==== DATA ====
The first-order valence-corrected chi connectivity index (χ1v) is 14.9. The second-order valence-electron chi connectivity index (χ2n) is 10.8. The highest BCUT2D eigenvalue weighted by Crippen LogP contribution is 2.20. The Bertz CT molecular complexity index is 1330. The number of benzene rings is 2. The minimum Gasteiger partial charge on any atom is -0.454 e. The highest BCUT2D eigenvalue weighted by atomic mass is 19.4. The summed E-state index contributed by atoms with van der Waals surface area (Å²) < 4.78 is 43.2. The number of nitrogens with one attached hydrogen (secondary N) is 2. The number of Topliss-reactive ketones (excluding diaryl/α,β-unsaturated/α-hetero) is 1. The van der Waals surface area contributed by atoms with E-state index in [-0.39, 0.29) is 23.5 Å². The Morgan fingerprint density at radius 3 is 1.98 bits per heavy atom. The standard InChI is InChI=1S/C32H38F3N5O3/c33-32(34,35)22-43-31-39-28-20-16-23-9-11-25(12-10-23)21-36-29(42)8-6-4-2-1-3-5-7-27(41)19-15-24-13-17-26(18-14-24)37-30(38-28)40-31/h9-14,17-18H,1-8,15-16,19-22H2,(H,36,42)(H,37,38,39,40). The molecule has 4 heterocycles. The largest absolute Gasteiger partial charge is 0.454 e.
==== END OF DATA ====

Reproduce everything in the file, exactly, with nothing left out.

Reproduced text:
The first-order valence-corrected chi connectivity index (χ1v) is 14.9. The second-order valence-electron chi connectivity index (χ2n) is 10.8. The highest BCUT2D eigenvalue weighted by Crippen LogP contribution is 2.20. The Bertz CT molecular complexity index is 1330. The number of benzene rings is 2. The minimum Gasteiger partial charge on any atom is -0.454 e. The highest BCUT2D eigenvalue weighted by atomic mass is 19.4. The summed E-state index contributed by atoms with van der Waals surface area (Å²) < 4.78 is 43.2. The number of nitrogens with one attached hydrogen (secondary N) is 2. The number of Topliss-reactive ketones (excluding diaryl/α,β-unsaturated/α-hetero) is 1. The van der Waals surface area contributed by atoms with E-state index in [-0.39, 0.29) is 23.5 Å². The Morgan fingerprint density at radius 3 is 1.98 bits per heavy atom. The standard InChI is InChI=1S/C32H38F3N5O3/c33-32(34,35)22-43-31-39-28-20-16-23-9-11-25(12-10-23)21-36-29(42)8-6-4-2-1-3-5-7-27(41)19-15-24-13-17-26(18-14-24)37-30(38-28)40-31/h9-14,17-18H,1-8,15-16,19-22H2,(H,36,42)(H,37,38,39,40). The molecule has 4 heterocycles. The largest absolute Gasteiger partial charge is 0.454 e.